Tuesday, September 8, 2015

Bare feet.

From the very first time I laid my eyes on our precious boy, my ears also heard the sounds of his existence. But this afternoon is different.

I recall the sounds that started out as deafening in the beginning. The 'cooooosh puff' of the ventilator letting us know every breath that was pumped into his lungs. The gurgle of the water to keep the ventilator humidified for his comfort. The hum of the heat lamps. So many beeps... from his heart rate monitor and his feeding pump. Add that to the dinging of the amount of the oxygen in his blood and every grunt, fart or cry would send that monitor into a wail. Joel and I used to joke with each other about how Anchor's NICU room sounded like a casino. There was so much noise. In the beginning, every sound would send my heart racing. What does that mean? What made that alarm go off? Why isn't someone coming in to check this alarm? I would get so nervous and my fear would creep in each time I heard another alarm.

As the days went on, we started to get more comfortable with the noise each machine made and the reason why the alarms would go off. Sometimes a little too comfortable. You know when you're in Vegas, how loud the casinos are on the first day; then on day 2 on, you can hardly hear the different bings and dings. This is exactly what the NICU turned into for us. The fatigue we had was real. But still we were alert enough to know when any serious alarm was made.

We brought Anchor home on oxygen and an oximeter. The home oxygen machine is the most comforting hum. I'm not sure if it's just the sound of it or knowing that it is still giving my son 30% of the air he needs to breathe. I love that sound. It's the perfect white noise to our every day. The oximeter, on the other hand, has kept me from peace in so many ways. In the hospital, both Joel and I were a slave to knowing exactly what his blood oxygen level was at every moment. We couldn't relax. Both of us would dart our eyes to the monitor as soon as the shrill of the alarm would sound. Going home with this machine was no different. For the first few weeks we were highly sensitive to each noise that came out of that little box. Every time Anchor burped... DING DING! Every time he farted or poop... DING! Every time he would cry real hard.... DING DING DING!!! All of these reasons for a sudden drop of oxygen in your body is absolutely normal. It happens to all of us... we just don't hear or see it because we don't have monitors hooked up to our feet. Not once did he have a true reason at home for the monitor to scare us half to death.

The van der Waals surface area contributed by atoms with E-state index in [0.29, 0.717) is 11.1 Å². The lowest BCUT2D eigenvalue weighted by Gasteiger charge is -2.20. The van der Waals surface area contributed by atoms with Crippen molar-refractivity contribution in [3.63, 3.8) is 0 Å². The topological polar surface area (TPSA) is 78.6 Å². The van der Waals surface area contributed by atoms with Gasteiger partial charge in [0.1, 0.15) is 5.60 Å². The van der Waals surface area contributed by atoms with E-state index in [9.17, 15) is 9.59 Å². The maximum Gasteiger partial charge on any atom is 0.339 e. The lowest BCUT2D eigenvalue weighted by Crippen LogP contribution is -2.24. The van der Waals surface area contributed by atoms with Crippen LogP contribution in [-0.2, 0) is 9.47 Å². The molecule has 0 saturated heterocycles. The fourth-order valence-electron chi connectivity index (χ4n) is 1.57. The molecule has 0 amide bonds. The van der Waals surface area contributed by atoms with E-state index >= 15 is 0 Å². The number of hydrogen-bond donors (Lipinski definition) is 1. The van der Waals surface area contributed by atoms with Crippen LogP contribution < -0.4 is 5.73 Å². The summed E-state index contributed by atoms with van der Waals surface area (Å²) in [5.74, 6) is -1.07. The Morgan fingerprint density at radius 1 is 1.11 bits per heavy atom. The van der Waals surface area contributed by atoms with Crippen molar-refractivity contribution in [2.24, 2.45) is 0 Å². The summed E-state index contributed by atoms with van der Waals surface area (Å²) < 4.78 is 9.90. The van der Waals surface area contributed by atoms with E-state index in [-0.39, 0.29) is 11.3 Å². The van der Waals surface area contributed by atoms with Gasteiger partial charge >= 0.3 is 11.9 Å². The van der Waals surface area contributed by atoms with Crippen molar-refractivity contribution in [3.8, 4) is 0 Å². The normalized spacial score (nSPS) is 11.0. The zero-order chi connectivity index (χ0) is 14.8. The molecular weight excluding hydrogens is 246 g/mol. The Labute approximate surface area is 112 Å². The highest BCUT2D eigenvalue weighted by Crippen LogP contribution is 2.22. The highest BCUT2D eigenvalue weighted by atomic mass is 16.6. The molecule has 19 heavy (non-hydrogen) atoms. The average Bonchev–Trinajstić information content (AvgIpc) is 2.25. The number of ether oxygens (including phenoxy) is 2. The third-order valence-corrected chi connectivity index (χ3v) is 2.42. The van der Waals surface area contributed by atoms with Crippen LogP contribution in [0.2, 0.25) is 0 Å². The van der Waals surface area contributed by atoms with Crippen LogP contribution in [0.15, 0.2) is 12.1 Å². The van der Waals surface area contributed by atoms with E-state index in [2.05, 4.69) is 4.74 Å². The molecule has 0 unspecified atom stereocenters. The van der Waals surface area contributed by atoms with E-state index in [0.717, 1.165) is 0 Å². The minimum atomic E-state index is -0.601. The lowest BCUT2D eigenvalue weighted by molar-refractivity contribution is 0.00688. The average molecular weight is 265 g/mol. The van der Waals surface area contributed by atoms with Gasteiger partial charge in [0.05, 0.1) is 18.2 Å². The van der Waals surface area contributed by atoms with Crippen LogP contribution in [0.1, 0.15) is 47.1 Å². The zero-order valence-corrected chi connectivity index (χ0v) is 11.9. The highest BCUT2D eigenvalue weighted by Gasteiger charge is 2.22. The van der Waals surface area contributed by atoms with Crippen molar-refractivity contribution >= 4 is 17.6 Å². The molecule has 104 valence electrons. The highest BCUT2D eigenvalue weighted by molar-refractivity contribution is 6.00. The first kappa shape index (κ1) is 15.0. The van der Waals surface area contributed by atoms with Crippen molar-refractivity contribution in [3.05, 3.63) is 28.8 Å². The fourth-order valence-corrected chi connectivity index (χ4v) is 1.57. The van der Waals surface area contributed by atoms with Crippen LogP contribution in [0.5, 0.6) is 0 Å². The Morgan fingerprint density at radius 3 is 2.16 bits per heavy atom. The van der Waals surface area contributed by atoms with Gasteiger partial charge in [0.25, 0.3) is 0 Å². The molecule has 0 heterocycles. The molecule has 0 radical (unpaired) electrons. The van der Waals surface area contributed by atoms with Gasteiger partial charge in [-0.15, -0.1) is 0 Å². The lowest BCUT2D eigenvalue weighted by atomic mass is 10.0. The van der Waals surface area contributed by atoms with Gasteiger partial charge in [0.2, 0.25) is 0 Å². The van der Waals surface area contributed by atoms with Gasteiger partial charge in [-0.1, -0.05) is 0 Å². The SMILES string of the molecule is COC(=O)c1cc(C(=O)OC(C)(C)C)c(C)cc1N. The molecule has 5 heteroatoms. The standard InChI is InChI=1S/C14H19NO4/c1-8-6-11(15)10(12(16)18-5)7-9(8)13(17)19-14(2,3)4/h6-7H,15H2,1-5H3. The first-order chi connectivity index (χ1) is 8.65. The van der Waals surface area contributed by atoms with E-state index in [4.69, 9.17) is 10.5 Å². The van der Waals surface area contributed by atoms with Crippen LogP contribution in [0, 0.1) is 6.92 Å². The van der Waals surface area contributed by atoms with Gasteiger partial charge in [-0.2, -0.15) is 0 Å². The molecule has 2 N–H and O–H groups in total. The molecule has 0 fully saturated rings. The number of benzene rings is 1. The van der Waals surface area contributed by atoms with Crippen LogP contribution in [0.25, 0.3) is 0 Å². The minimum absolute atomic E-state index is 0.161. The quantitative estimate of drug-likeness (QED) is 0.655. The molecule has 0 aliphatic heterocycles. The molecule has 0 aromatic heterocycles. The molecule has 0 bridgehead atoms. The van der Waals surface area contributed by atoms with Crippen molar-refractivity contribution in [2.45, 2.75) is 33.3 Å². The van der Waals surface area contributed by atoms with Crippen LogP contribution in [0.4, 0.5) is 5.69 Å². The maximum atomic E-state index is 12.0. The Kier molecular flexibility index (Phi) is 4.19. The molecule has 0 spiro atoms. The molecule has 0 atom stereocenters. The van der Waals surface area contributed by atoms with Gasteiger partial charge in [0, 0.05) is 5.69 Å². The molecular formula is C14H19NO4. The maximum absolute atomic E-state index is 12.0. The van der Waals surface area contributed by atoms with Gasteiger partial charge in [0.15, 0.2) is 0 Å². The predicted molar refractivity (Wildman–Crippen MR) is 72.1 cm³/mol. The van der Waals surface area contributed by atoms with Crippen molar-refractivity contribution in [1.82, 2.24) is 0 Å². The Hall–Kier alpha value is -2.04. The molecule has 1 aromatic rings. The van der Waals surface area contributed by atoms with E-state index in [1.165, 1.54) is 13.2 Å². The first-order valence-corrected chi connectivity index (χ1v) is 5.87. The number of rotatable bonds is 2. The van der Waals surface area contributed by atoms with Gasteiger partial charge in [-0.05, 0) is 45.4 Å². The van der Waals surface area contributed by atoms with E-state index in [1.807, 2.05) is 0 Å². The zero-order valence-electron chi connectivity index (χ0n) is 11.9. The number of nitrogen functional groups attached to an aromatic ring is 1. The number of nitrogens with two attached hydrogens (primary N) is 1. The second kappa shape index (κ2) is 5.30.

Over time, we quit hearing the beeps. They became silent to us, though deafening at the same time.

But today... today is different. Our doctor called this afternoon with fabulous news! She talked to Anchor's pulmonary specialist and they decided we could take off the monitor!!!! With his activity levels increasing, aka kicking like a mad man during waking hours, the machine wasn't giving us the correct readings all the time anyway. With no 'spells', aka sudden stop in breathing, since we've been home, there is no need to have 24/7 watch on his blood oxygen levels. This is FANTASTIC NEWS!

Although relieved, I know I won't be sleeping much tonight. Just like any newborn mom, I'll be up, making sure my little man is breathing okay. He still has his oxygen canulla but without the constant reading, I know I'll be a nervous wreck. Thrilled but nervous. That little white box brought so much calm and crazy into our lives. It's almost bittersweet. 

Friends, we are getting closer. One less cord hanging off his little body. (We will continue to spot check his blood oxygen twice per day just to make sure it's in a healthy range.) He can finally wear footed jammies without cutting holes in the ankles or heels. No more stinky wrap to secure the monitor on his little foot.

Just two, tiny bare feet.

I melt.

1 comment:

  1. Oh those toes! That's such wonderful news, Jari! Your words made me vividly remember that first night with Nate after he was born, and my combined terror and awe at the fact he could breathe on his own. You must go through this in an amplified way, every day. Hugs. xo